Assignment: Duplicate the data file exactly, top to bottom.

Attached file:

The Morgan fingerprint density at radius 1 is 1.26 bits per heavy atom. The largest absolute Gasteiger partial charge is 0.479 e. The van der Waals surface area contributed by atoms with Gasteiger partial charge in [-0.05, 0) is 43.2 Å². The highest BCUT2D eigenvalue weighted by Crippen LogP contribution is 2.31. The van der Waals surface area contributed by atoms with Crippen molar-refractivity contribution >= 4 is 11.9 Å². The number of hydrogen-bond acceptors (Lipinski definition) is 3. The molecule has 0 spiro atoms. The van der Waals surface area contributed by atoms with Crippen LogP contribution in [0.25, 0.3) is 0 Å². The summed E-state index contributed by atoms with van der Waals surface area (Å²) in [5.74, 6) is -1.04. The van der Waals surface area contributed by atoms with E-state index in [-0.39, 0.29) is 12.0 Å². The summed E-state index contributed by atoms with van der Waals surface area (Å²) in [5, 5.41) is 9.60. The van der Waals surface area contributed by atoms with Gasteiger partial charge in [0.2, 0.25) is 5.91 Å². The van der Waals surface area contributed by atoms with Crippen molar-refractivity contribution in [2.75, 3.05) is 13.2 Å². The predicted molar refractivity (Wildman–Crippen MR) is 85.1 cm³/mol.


The Morgan fingerprint density at radius 1 is 1.26 bits per heavy atom. The largest absolute Gasteiger partial charge is 0.479 e. The van der Waals surface area contributed by atoms with Gasteiger partial charge in [-0.05, 0) is 43.2 Å². The highest BCUT2D eigenvalue weighted by Crippen LogP contribution is 2.31. The van der Waals surface area contributed by atoms with Crippen molar-refractivity contribution >= 4 is 11.9 Å². The number of hydrogen-bond acceptors (Lipinski definition) is 3. The molecule has 0 spiro atoms. The van der Waals surface area contributed by atoms with Crippen LogP contribution in [0.25, 0.3) is 0 Å². The summed E-state index contributed by atoms with van der Waals surface area (Å²) in [5.74, 6) is -1.04. The van der Waals surface area contributed by atoms with E-state index in [-0.39, 0.29) is 12.0 Å². The summed E-state index contributed by atoms with van der Waals surface area (Å²) in [5, 5.41) is 9.60. The van der Waals surface area contributed by atoms with Gasteiger partial charge in [0.2, 0.25) is 5.91 Å². The van der Waals surface area contributed by atoms with Crippen molar-refractivity contribution in [2.75, 3.05) is 13.2 Å². The predicted molar refractivity (Wildman–Crippen MR) is 85.1 cm³/mol.